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Rail industry lobbying Feds on border, tax issues


Representatives from the rail industry are lobbying Parliamentarians and federal officials in Ottawa to let Canadian rail make a greater contribution to help governments reduce road and border congestion and by addressing its current tax burden.

“In the wake of the human tragedy that occurred on Sept. 11, governments must find ways to control our countries’ borders which both increase security and ensure the free flow of goods between Canada and the U.S.. Canada and the United States are the two largest trading partners in the world, and that trade is vital to the economic health of both countries,” said Bill Rowat, President and Chief Executive Officer of the Railway Association of
Canada.

According to John Marinucci, President of the Canadian Association of Railway
Suppliers, Canadian railways have been constrained in making all the capital investments needed to stay competitive with their big U.S. rivals.

“The problem lies in the degree of Canadian rail’s taxation. The tax burden of Canadian railways is more than twice that of U.S. railroads, and 29 per cent higher than the tax burden of Canadian trucking. The irony is that Canadian railways are working to take trucks off already congested highways through expedited service packages, and innovative new ways of carrying truck trailers on rails. Every hundred-car train takes 275 big trucks off the highways, for example, including those roads leading to and from border gateways,” he says

Eighty-five per cent of Canada’s exports go to the United States; 50 per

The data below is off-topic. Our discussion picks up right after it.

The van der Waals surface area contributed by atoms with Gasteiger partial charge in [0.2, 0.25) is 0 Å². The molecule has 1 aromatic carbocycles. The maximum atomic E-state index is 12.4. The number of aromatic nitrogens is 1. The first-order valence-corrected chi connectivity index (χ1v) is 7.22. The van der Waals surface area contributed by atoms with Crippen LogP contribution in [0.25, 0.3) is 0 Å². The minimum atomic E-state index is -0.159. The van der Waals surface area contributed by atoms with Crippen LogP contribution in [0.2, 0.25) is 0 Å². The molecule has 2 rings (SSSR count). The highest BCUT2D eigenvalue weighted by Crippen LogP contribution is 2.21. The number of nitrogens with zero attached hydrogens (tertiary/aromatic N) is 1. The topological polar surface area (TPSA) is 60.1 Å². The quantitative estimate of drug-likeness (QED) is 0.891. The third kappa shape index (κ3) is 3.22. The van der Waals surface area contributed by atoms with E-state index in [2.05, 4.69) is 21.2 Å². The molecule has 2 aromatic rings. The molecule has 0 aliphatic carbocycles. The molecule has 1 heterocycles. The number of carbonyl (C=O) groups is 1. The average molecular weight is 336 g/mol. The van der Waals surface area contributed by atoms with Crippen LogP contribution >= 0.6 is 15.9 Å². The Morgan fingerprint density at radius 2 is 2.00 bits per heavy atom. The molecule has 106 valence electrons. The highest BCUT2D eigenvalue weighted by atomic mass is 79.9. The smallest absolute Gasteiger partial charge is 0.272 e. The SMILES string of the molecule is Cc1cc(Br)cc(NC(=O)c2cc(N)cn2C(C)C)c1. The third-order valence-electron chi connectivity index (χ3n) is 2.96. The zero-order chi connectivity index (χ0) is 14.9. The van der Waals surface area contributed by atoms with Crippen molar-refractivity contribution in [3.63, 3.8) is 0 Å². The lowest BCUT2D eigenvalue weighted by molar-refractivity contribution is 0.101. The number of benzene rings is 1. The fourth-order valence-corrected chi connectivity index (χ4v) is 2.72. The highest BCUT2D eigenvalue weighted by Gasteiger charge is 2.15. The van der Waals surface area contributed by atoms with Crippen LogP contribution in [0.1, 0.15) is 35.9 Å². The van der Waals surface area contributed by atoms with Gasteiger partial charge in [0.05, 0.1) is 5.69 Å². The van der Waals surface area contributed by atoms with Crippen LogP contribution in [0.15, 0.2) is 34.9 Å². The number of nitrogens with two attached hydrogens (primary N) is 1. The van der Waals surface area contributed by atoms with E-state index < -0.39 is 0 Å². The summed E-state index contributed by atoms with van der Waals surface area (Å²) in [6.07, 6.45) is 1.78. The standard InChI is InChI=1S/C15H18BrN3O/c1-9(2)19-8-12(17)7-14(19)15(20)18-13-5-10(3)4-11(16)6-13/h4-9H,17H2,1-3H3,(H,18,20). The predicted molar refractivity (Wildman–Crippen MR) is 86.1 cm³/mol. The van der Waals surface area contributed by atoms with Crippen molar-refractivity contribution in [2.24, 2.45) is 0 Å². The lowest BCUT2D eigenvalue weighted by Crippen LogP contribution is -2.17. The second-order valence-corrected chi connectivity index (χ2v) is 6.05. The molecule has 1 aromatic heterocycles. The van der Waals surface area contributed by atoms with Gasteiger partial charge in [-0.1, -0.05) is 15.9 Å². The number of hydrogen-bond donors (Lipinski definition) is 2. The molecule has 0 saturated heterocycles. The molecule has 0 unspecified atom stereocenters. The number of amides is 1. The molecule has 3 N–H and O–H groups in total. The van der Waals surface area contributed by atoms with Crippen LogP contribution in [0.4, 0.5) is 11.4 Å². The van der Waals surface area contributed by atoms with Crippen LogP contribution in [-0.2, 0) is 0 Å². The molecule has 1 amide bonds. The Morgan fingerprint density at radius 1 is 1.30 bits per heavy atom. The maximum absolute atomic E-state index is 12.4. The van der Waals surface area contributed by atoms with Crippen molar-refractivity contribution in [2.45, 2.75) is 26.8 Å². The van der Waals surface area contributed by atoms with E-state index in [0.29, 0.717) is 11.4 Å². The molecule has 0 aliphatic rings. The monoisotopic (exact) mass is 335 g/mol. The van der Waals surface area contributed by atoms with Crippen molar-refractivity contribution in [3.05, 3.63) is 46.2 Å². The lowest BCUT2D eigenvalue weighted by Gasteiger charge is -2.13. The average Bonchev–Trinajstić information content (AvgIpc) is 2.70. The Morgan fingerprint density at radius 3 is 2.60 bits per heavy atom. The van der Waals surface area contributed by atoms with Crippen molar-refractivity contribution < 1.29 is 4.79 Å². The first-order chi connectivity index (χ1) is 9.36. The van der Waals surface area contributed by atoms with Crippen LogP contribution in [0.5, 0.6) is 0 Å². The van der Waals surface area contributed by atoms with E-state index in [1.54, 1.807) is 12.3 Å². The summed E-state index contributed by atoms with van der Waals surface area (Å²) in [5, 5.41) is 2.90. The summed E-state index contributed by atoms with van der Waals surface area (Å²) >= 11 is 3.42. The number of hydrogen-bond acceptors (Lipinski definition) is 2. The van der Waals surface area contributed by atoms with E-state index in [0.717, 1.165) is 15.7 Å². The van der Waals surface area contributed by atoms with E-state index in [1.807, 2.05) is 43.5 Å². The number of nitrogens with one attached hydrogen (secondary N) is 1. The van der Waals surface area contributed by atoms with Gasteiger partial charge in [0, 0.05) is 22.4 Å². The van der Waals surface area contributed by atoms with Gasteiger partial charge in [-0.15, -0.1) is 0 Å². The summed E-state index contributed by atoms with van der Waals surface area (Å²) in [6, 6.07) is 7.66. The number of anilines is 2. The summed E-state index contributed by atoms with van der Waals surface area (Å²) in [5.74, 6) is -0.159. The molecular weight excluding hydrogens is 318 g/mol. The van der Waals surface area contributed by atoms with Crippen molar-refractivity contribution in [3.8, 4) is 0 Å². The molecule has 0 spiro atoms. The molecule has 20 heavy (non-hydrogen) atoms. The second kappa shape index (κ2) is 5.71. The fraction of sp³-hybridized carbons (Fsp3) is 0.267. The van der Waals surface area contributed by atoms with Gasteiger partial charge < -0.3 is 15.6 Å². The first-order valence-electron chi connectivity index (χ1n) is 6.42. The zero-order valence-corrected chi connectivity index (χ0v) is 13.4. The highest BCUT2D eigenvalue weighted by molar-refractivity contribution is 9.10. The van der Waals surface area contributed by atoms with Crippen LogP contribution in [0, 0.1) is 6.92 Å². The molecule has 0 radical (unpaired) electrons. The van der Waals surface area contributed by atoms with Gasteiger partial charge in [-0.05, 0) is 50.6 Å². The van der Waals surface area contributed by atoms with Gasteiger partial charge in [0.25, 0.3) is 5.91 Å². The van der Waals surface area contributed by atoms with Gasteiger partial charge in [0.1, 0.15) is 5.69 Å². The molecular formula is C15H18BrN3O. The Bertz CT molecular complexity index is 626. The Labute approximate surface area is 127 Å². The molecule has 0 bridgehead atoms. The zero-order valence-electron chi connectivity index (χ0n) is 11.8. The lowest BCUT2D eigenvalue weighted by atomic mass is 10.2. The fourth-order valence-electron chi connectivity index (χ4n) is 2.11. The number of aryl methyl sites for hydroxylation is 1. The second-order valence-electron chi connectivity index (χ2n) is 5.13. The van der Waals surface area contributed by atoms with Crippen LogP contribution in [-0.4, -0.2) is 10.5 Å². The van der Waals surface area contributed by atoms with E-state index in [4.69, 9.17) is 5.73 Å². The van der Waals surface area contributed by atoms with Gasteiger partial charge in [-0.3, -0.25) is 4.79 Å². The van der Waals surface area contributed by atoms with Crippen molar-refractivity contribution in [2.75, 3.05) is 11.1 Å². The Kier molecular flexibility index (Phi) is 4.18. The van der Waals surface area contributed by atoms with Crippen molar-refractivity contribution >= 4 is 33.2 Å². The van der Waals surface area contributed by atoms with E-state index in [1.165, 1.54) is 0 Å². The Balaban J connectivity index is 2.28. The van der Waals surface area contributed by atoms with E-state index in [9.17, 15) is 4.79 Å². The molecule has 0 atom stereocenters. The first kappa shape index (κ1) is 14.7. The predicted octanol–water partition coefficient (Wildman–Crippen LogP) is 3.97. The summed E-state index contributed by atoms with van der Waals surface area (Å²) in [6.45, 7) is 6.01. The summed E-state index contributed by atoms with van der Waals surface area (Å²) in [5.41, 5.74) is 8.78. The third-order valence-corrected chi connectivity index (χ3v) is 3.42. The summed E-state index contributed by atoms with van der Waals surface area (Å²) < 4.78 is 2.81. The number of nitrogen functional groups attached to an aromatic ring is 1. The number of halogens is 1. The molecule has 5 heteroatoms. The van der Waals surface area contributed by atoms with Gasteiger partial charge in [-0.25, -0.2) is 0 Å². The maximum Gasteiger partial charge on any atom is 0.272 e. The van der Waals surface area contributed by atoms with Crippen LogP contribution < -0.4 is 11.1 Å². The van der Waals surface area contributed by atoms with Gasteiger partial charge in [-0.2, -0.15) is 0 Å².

cent of U.S. exports come to Canada.

Some 80 per cent of all rail traffic between Canada and the United States crosses the border through gateways in Ontario, Manitoba and Saskatchewan and four states-New York, Michigan, Minnesota and North Dakota. The balance moves between New Brunswick, Quebec, Alberta, British Columbia and the facing American states of Maine, Vermont, Idaho and Washington.

“Almost two million freight shipments a year cross the Canada-U.S. border by rail. That’s the equivalent of some six million trucks that aren’t on the highways,” said Rowat.

Rowat and Marinucci are leading the information blitz, “On Track for the Future,” in meetings this week with Members of Parliament, Senators, the Finance Committee, the Transport and Government Operations Committee, and the Industry Committee.

They will discuss action taken by the railway industry to enhance border security since terrorist attacks in the United States on September 11.

“There should be pre-qualification for all low-risk trade and law-abiding travellers. Customs computer systems should be harmonized, and customs inspections should be at the traffic’s origin or destination terminals, not at the border,” said Rowat.

Some 40 per cent of Canada’s exports depend on rail transportation to get to market, he says.

“Canadian railways’ competitive strength affects the competitive strength of the entire economy.”

Meanwhile, Marinucci says that huge investments have been made in the past few years to improve the productivity of Canadian rail operations in ways that are not necessarily visible to the public, including the introduction of new locomotives which are not only far more powerful, but also 50 per cent more fuel-efficient than the ones they replaced. Computers, used in such applications as train control and customs clearance, facilitate the ever-growing volume of Canada-U.S. trade and relieve congestion at the border. New materials and designs have raised the capacity of freight cars, while new track has been laid to permit heavier loads.